S&P 500 Sectors — Foreign Revenue as a Percentage of Total Revenue

Discussion in 'Stocks' started by ASusilovic, Oct 28, 2009.

  1. [​IMG]

    As companies extend operations across the globe, the traditional idea of U.S. domestic investing also may be changing. Global expansion is beginning to represent a material portion of U.S. domestic company total revenue. As illustrated in the chart above, revenue from non-U.S. operations represents 36% of total revenue. Each S&P 500 sector carries differing indirect foreign exposure, led by energy and information technology respectively. It appears that indirect foreign exposure is one factor to consider even when investing in U.S. domestic equities.

    As with all investing there are risks associated. International investing carries other risks such as currency, political, and the volatility of investing in emerging markets. As the world becomes smaller economic ripples have a broader impact as evidenced by European exposure to the U.S. subprime fallout. Nevertheless, as indicated by last week’s and this week’s chart, international investing has been increasing over the last three years and a large portion of S&P 500 companies are investing abroad.


    US: Positive revenue growth just around the corner

    Tue, Oct 27 2009, 09:54 GMT
    by Economic and Strategy Team

    National Bank of Canada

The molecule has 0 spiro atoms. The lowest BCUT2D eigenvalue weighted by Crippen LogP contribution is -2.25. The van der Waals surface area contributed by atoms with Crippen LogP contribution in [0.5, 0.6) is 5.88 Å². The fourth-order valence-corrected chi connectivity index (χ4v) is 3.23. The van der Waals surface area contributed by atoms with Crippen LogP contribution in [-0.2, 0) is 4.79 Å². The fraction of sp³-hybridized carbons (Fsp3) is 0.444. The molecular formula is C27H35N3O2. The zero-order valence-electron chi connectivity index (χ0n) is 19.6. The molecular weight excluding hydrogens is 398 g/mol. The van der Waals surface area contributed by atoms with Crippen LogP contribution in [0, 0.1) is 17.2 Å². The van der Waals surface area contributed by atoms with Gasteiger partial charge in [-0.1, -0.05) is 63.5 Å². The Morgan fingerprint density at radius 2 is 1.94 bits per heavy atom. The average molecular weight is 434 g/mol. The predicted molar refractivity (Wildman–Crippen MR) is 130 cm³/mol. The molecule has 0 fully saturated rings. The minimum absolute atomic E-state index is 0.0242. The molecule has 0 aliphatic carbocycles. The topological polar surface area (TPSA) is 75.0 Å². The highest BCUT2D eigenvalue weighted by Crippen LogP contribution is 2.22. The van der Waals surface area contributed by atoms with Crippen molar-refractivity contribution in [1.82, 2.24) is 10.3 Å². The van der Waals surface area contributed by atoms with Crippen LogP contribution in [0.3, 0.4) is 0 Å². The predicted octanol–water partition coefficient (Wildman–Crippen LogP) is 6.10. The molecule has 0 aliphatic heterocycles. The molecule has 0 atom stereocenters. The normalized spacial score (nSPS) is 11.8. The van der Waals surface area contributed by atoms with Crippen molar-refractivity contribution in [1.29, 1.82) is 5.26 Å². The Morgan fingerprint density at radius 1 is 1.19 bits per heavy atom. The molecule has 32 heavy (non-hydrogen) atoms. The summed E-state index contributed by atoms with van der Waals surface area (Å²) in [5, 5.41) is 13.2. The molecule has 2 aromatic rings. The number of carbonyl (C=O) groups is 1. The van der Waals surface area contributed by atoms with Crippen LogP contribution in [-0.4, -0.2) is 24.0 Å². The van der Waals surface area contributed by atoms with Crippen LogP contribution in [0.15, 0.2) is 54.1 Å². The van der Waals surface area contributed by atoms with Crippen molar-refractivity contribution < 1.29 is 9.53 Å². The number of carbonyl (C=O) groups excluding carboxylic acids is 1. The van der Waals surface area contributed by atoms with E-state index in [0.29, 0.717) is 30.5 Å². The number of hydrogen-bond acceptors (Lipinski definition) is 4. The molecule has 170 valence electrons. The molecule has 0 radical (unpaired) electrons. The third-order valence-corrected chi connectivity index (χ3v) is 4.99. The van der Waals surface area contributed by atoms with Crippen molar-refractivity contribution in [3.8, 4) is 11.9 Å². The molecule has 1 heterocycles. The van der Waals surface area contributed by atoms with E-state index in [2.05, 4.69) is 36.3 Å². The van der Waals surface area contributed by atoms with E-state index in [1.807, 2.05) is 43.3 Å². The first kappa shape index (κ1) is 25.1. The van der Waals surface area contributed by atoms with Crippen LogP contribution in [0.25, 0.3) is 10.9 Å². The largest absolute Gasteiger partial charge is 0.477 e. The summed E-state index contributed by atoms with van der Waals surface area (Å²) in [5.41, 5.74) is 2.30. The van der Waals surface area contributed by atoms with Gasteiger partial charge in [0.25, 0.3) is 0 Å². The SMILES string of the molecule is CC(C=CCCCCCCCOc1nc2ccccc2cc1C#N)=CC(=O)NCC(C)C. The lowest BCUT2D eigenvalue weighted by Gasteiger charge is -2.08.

The current earnings season is nothing short of stellar: so far 81% of the first 199 S&P 500 companies to report earnings came in above expectations on their thirdquarter 2009 results. But this time around, we are also interested by the top line. We have previously said it was a good thing that U.S. companies were busy cutting costs. This made them more productive. But cost-cutting alone will not produce a sustainable economic recovery.

    Top-line growth is needed if employment is to grow down the road. Companies are now lean. Profit margins of nonfinancial companies are now at 10%, which is pretty high for the end of a recession. Any uptick in sales will give bottom lines a big boost. The blended Q3 revenue growth rate (combines actual numbers for companies that have reported and estimates for companies that have yet to report) for the S&P 500 is −10.2%. But so far in the quarter, quarterly revenues have declined only 2.5%. According to the consensus, positive revenue growth is just around the corner: Q4 sales for the S&P 500 are expected to be up 4.7%.Further down the road, revenue growth is expected to remain in positive territory.

    It should be noted that the average expected quarterly revenue growth between Q4-09 and 2011 is seen at 6.6%. This is lower than the 2005-08 average of 9.6%.

    This is consistent with our economic scenario which sees upcoming economic growth below last cycle’s trend.